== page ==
On the 4th of July I put on the white golf shirt with the American flags and blue stars on it my family bought for me a few years ago when I was riding on a float in a parade on the big day. I’ve had memorable moments in that shirt. Riding in the parade was a unique experience. Another year I was in a sour mood because I had to travel on business on the 4th of July but I put the shirt on anyway. My mood brightened as the flight attendants and car rental agents and toll takers I met that day unfailingly made comments about my shirt. By dusk I was walking on the Gettysburg battlefield in my shirt and feeling about as American as a person can feel.
Some of my family and friends say that they could never wear a shirt like this one. I have no problem with it. I consider myself a patriot. I love the America I learned about as a schoolboy many years ago, the one whose welcoming lady says to the world “Give me your tired, your poor, your huddled masses yearning to breathe free.” I learned in school that the secret of America was its great middle class; not many rich, not many poor, most of us solidly in the middle, the power resting in the middle class. In the 4th grade Miss Golden told us that the United States had a government of laws not people, that all people were equal in the sight of the law. I am a son of the so-called “Greatest Generation,” those who survived the Great Depression and fought World War II, and my dad, a combat veteran, was proud of the fact that our country stood up to fight for freedom around the world. My parents taught me that in America all people are equal, that you don’t judge people by their race or their ethnic background or their religion. I loved that America and I still do, and I think that makes me a patriot.
At the same time I am a patriot who sometimes finds himself in a lover’s quarrel with what the nation has become. On my more cynical days I wonder if we are not ready to remodel that welcoming lady, insofar as we are not much interested in welcoming “the tired, the poor, the huddled masses yearning to breathe free.” Some Americans would like to get rid of those we already have. What used to be the great middle class is shrinking away as a few become richer and richer and many poorer and poorer and more and more power is vested in the hands of the rich. While the notion of being a government of laws rather than people is still appealing, the fact is that some of those in high places in this country seem to believe that the laws that apply to the rest of us do not apply to them. I’m not sure that the founding fathers and mothers would have been fond of the idea of American young people dying around the world to impose our view of how a society ought to be on some other society; or waging that war to defend the interests of the richest among us. And when it comes to not judging people on the basis of race or ethnic background or religion, my old hometown in Iowa was better at that than much of our society is today. We weren’t all Christians there and we weren’t all white skinned, but we were all Iowans, and that was all anybody needed to know.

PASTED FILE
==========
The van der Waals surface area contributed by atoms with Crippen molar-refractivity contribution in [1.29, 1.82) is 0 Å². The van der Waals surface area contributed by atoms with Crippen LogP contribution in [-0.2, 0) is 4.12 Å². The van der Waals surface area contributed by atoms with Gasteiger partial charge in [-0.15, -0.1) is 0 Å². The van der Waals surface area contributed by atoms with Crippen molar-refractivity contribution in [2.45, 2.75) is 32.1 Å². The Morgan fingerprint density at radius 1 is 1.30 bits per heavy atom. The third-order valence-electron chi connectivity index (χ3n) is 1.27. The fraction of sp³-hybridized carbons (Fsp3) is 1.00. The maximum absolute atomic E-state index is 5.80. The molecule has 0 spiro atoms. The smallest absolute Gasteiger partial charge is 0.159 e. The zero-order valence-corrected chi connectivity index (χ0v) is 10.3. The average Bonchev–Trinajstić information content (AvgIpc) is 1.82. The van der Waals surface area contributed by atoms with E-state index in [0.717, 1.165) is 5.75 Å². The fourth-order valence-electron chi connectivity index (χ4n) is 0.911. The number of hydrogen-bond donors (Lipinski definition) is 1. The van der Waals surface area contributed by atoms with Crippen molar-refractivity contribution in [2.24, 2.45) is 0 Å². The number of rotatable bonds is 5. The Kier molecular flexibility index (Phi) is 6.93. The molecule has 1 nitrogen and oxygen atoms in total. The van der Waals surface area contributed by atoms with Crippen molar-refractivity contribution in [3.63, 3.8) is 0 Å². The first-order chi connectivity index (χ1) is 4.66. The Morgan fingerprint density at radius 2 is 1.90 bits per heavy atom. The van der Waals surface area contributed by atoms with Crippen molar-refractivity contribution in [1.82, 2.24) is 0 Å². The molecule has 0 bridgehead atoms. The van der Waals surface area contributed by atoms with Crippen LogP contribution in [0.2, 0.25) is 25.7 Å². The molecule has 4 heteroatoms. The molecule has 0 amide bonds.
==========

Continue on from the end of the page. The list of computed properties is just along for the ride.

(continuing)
Nevertheless I still love this nation or the dream of what this nation might be and when the 4th of July comes I put the shirt on and claim my own patriotism, even though there are some who would say that those of us who are locked in this endless lover’s quarrel with what the United States really is, as opposed to what it has always dreamed of being, are not really patriots at all. But I am a patriot, still in love with the dream.
My favorite moment on the 4th of July is the same every year. The band is playing its holiday concert, and as the finale draws near and the fireworks begin to light the night sky, the strains of “Stars and Stripes Forever” float through the air. The drums are going wild while the trumpets and the trombones and the tubas fight with the saxophones and clarinets for attention. And then, all of a sudden, the other instruments step back and the piccolos step forward to play their verse. My eyes always get wet when that happens. For those piccolos: they are the tired, the poor, the huddled masses yearning to breathe free. They are the very young and the very old, the homeless and the hungry, the ones who are not yet and the ones who have been forgotten. As the other instruments, the big and the strong and the powerful and the noisy step back, the piccolos step forward and on behalf of the little, the least, the last, the lost and the losers, they claim their share of the American dream, we are here, we are not leaving, we are not giving up, we are America; and my ownership in the American dream is stirred up again, and I am proud to be wearing the white golf shirt with the American flags and blue stars on it and to tell the world that I am a patriot.